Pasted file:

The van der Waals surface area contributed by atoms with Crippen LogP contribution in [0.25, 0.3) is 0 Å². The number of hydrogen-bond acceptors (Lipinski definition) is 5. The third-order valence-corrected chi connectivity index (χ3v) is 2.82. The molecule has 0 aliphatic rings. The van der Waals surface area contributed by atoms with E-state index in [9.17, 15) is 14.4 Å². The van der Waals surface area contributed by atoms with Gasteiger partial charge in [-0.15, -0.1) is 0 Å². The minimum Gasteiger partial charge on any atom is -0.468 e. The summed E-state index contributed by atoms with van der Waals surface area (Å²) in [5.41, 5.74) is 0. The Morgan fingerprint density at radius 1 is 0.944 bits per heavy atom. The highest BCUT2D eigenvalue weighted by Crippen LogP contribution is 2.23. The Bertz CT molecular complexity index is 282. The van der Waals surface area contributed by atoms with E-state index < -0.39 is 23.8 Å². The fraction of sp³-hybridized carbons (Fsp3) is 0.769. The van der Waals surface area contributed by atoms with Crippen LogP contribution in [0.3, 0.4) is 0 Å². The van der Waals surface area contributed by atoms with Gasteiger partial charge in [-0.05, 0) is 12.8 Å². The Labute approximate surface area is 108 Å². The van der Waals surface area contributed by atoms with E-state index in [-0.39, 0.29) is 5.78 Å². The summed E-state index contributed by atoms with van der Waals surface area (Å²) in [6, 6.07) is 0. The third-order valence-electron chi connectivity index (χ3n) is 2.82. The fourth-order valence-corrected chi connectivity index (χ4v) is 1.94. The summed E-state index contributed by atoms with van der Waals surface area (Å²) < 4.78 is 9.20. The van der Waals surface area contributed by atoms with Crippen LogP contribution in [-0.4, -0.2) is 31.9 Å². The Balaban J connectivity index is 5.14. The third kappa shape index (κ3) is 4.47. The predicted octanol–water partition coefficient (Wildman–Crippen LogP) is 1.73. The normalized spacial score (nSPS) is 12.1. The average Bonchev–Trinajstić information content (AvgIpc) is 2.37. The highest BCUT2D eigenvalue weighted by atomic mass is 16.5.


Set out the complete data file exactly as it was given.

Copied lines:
The van der Waals surface area contributed by atoms with Crippen LogP contribution in [0.25, 0.3) is 0 Å². The number of hydrogen-bond acceptors (Lipinski definition) is 5. The third-order valence-corrected chi connectivity index (χ3v) is 2.82. The molecule has 0 aliphatic rings. The van der Waals surface area contributed by atoms with E-state index in [9.17, 15) is 14.4 Å². The van der Waals surface area contributed by atoms with Gasteiger partial charge in [-0.15, -0.1) is 0 Å². The minimum Gasteiger partial charge on any atom is -0.468 e. The summed E-state index contributed by atoms with van der Waals surface area (Å²) in [5.41, 5.74) is 0. The Morgan fingerprint density at radius 1 is 0.944 bits per heavy atom. The highest BCUT2D eigenvalue weighted by Crippen LogP contribution is 2.23. The Bertz CT molecular complexity index is 282. The van der Waals surface area contributed by atoms with E-state index < -0.39 is 23.8 Å². The fraction of sp³-hybridized carbons (Fsp3) is 0.769. The van der Waals surface area contributed by atoms with Crippen LogP contribution in [0.3, 0.4) is 0 Å². The van der Waals surface area contributed by atoms with Gasteiger partial charge in [-0.05, 0) is 12.8 Å². The Labute approximate surface area is 108 Å². The van der Waals surface area contributed by atoms with E-state index in [-0.39, 0.29) is 5.78 Å². The summed E-state index contributed by atoms with van der Waals surface area (Å²) in [6, 6.07) is 0. The third-order valence-electron chi connectivity index (χ3n) is 2.82. The fourth-order valence-corrected chi connectivity index (χ4v) is 1.94. The summed E-state index contributed by atoms with van der Waals surface area (Å²) < 4.78 is 9.20. The van der Waals surface area contributed by atoms with Crippen LogP contribution in [-0.4, -0.2) is 31.9 Å². The Balaban J connectivity index is 5.14. The third kappa shape index (κ3) is 4.47. The predicted octanol–water partition coefficient (Wildman–Crippen LogP) is 1.73. The normalized spacial score (nSPS) is 12.1. The average Bonchev–Trinajstić information content (AvgIpc) is 2.37. The highest BCUT2D eigenvalue weighted by atomic mass is 16.5.